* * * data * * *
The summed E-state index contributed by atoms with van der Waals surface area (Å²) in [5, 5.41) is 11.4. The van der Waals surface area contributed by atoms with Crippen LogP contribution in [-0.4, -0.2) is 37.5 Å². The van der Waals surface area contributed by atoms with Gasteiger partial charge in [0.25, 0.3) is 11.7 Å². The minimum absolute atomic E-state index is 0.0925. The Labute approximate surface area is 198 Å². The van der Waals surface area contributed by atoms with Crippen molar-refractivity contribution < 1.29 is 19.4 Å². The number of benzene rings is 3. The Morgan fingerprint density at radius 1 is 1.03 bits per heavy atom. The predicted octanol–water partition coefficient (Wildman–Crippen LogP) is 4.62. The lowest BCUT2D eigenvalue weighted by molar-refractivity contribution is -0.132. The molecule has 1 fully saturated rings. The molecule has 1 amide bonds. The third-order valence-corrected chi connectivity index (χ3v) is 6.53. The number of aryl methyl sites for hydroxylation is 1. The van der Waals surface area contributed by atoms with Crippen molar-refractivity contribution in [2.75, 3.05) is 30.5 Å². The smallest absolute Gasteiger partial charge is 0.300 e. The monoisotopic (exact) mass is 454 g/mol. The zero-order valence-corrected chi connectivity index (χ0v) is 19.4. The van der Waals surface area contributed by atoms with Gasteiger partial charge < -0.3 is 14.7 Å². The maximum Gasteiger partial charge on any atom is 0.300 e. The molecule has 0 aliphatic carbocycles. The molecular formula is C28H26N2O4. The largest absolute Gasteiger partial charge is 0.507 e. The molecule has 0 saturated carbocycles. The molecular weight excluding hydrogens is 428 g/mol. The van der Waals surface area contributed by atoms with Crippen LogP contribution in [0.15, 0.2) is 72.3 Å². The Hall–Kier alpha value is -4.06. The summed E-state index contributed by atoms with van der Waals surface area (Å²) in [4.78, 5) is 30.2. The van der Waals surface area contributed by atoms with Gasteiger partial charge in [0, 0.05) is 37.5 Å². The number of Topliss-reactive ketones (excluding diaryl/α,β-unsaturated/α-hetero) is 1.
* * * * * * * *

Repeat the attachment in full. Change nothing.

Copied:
The summed E-state index contributed by atoms with van der Waals surface area (Å²) in [5, 5.41) is 11.4. The van der Waals surface area contributed by atoms with Crippen LogP contribution in [-0.4, -0.2) is 37.5 Å². The van der Waals surface area contributed by atoms with Gasteiger partial charge in [0.25, 0.3) is 11.7 Å². The minimum absolute atomic E-state index is 0.0925. The Labute approximate surface area is 198 Å². The van der Waals surface area contributed by atoms with Crippen molar-refractivity contribution < 1.29 is 19.4 Å². The number of benzene rings is 3. The Morgan fingerprint density at radius 1 is 1.03 bits per heavy atom. The predicted octanol–water partition coefficient (Wildman–Crippen LogP) is 4.62. The lowest BCUT2D eigenvalue weighted by molar-refractivity contribution is -0.132. The molecule has 1 fully saturated rings. The molecule has 1 amide bonds. The third-order valence-corrected chi connectivity index (χ3v) is 6.53. The number of aryl methyl sites for hydroxylation is 1. The van der Waals surface area contributed by atoms with Crippen molar-refractivity contribution in [2.75, 3.05) is 30.5 Å². The smallest absolute Gasteiger partial charge is 0.300 e. The monoisotopic (exact) mass is 454 g/mol. The zero-order valence-corrected chi connectivity index (χ0v) is 19.4. The van der Waals surface area contributed by atoms with Gasteiger partial charge < -0.3 is 14.7 Å². The maximum Gasteiger partial charge on any atom is 0.300 e. The molecule has 0 aliphatic carbocycles. The molecular formula is C28H26N2O4. The largest absolute Gasteiger partial charge is 0.507 e. The molecule has 0 saturated carbocycles. The molecular weight excluding hydrogens is 428 g/mol. The van der Waals surface area contributed by atoms with Crippen LogP contribution in [0.15, 0.2) is 72.3 Å². The Hall–Kier alpha value is -4.06. The summed E-state index contributed by atoms with van der Waals surface area (Å²) in [4.78, 5) is 30.2. The van der Waals surface area contributed by atoms with Gasteiger partial charge in [0, 0.05) is 37.5 Å². The number of Topliss-reactive ketones (excluding diaryl/α,β-unsaturated/α-hetero) is 1.